Marble faun head: Lorenzo de’ Medici falls in love with Michelangelo’s genius | Arte2000
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Marble faun head: Lorenzo de’ Medici falls in love with Michelangelo’s genius

The faun head, figure of Roman mythology, is considered the first marble work sculpted by Michelangelo Buonarroti during his young age. It has been realized while attending the San Marco Garden school of art founded by Lorenzo de’ Medici. It has always had a great value and it became famous for a particular event that changed the future of the artist.

Hammer and chisel to break the teeth of the faun head

One day Michelangelo, while copying an ancient faun head, decided to get noticed customizing it. The original one had the mouth closed, instead he realized it with the mouth open, showing teeth and tongue. Lorenzo de’ Medici, quick-witted observer, kindly accepted the challenge and he made him notice that an old satyr could not have perfect and regular teeth. Michelangelo immediately perceived the provocation, in few moments with hammer and chisel he broke the teeth and drilled the gum to make it appear as if a tooth had been extracted with the whole root.
Lorenzo was astonished and surprised by the readiness and genius of the young artist and he decided to host and to grow him as a son investing time and money for his artistic education. He was followed by his learned court and he allowed him to access the gems, the hard stones and the cameos treasure.
Michelangelo attended the Medicean Garden from 1489 to 1492, that was the year Lorenzo de’ Medici died.

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Marble sculpture: Michelangelo while carving the faun

Who is the faun?

The faun is a divinity of the Roman mythology, protectress of the country, of the flocks and of the woods.
It is represented with a human aspect, pointed ears, feet and horns of goat and sometimes also with the tail. Later, in the Greek mythology, it begins to be assimilated to the Satyr: minor divinity that represented the fertility and the vital strength of the nature. Over the years, it lost the animal attributes and it began to be represented as a bearded human being.

The theft of the faun head

A lot of artistic works were transferred from Florence and hidden in the Castle of the Guidi counts in Arezzo, in the Casentino valley, for fear of the bombardments. The hope was to preserve them from the thefts and from the damages caused by the conflict. Unfortunately during the Second World war, a lot of sculptures, including the faun head of Michelangelo, were stolen by Nazi officers. The stolen works are still in Germany, Austria and in the ex Soviet Union but no trace of the head was found.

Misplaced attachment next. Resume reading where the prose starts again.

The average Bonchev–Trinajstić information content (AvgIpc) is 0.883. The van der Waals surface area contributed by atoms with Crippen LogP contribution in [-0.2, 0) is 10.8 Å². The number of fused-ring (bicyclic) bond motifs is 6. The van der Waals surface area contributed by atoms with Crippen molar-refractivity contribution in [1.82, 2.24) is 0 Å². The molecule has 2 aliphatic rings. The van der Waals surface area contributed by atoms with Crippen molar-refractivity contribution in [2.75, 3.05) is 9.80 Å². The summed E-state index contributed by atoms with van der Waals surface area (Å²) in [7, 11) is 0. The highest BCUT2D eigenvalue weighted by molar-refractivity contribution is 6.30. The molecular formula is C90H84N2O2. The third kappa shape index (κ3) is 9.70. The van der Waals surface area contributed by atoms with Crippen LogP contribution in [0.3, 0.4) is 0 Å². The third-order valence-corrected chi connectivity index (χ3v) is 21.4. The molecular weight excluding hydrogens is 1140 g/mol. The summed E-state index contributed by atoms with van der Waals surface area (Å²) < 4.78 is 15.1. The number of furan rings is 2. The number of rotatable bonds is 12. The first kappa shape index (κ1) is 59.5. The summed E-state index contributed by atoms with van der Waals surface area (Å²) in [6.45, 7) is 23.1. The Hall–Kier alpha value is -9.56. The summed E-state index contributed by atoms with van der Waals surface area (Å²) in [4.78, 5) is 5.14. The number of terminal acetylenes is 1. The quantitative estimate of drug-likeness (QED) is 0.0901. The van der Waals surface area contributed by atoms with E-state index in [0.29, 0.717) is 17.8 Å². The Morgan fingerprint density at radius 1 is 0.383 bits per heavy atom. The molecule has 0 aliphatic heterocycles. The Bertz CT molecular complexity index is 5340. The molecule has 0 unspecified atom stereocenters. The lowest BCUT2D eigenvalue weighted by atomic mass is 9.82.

A great void has remained in the history of the art!

 

Who was Lorenzo de’ Medici?

Lorenzo de’ Medici has been one of the most important political men of the Renaissance. He made history with the name “The Magnificent” for his virtues in favour of the State. He has succeeded in increasing the political importance of the city of Florence and in valorizing the splendor of the art stimulating the artists to work for illustrious customers. He has employed his personal wealth to promote the beautiful and the profit for the community by making Florence the first city of Italian art.

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San Marco Garden

It was a prestigious garden of Florence, where Lorenzo de’ Medici founded the first Art Academy in Europe. He had placed many sculptural marble works belonging to the private collections of his family. Lorenzo wanted to allow young talented artists to study the ancient history and to improve the technique practicing with the reproductions, under the supervision of Bertoldo di Giovanni sculptor. Many students were selected by Domenico Bagordi’s studio, called the Ghirlandaio, including Francesco Granacci and later also his friend Michelangelo. Probably was Granacci to favor the admission.
This garden, before belonging to the Medicean dynasty and to become famous, was a green area owned by the adjacent San Marco convent.

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After the expulsion of the de’ Medici family, it was dismantled to realize elegant buildings. Till today, on a wall, there is a commemorative gravestone.

Another famous anecdote about Michelangelo is that of the Tomb of Julius II.

There are a lot of anecdotes regarding sculptors and works, we continue to tell them in order to introduce you the fascinating marble world.
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